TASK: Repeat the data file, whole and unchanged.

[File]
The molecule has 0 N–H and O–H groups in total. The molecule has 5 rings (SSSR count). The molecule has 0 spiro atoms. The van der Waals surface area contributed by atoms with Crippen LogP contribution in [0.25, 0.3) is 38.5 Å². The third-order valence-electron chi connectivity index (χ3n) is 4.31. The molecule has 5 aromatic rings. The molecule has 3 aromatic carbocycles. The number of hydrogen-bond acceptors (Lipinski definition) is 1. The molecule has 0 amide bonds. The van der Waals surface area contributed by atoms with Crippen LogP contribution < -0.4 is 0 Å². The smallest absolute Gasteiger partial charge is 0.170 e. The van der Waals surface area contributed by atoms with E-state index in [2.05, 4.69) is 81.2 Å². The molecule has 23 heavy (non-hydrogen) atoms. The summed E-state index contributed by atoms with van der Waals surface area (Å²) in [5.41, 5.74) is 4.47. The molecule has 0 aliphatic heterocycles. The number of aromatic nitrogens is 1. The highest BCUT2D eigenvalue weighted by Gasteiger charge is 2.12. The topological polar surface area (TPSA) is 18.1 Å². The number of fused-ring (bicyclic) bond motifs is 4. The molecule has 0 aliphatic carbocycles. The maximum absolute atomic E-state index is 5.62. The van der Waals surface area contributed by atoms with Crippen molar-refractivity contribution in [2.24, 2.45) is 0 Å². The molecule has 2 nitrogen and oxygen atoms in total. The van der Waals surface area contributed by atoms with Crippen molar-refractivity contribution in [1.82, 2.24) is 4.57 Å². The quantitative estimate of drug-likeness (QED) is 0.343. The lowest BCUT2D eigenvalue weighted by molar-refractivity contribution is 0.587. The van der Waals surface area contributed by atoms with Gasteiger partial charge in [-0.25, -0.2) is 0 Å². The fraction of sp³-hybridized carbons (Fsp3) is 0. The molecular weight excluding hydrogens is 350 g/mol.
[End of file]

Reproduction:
The molecule has 0 N–H and O–H groups in total. The molecule has 5 rings (SSSR count). The molecule has 0 spiro atoms. The van der Waals surface area contributed by atoms with Crippen LogP contribution in [0.25, 0.3) is 38.5 Å². The third-order valence-electron chi connectivity index (χ3n) is 4.31. The molecule has 5 aromatic rings. The molecule has 3 aromatic carbocycles. The number of hydrogen-bond acceptors (Lipinski definition) is 1. The molecule has 0 amide bonds. The van der Waals surface area contributed by atoms with Crippen LogP contribution < -0.4 is 0 Å². The smallest absolute Gasteiger partial charge is 0.170 e. The van der Waals surface area contributed by atoms with E-state index in [2.05, 4.69) is 81.2 Å². The molecule has 23 heavy (non-hydrogen) atoms. The summed E-state index contributed by atoms with van der Waals surface area (Å²) in [5.41, 5.74) is 4.47. The molecule has 0 aliphatic heterocycles. The number of aromatic nitrogens is 1. The highest BCUT2D eigenvalue weighted by Gasteiger charge is 2.12. The topological polar surface area (TPSA) is 18.1 Å². The number of fused-ring (bicyclic) bond motifs is 4. The molecule has 0 aliphatic carbocycles. The maximum absolute atomic E-state index is 5.62. The van der Waals surface area contributed by atoms with Crippen molar-refractivity contribution in [2.24, 2.45) is 0 Å². The molecule has 2 nitrogen and oxygen atoms in total. The van der Waals surface area contributed by atoms with Crippen molar-refractivity contribution in [1.82, 2.24) is 4.57 Å². The quantitative estimate of drug-likeness (QED) is 0.343. The lowest BCUT2D eigenvalue weighted by molar-refractivity contribution is 0.587. The van der Waals surface area contributed by atoms with Gasteiger partial charge in [-0.25, -0.2) is 0 Å². The fraction of sp³-hybridized carbons (Fsp3) is 0. The molecular weight excluding hydrogens is 350 g/mol.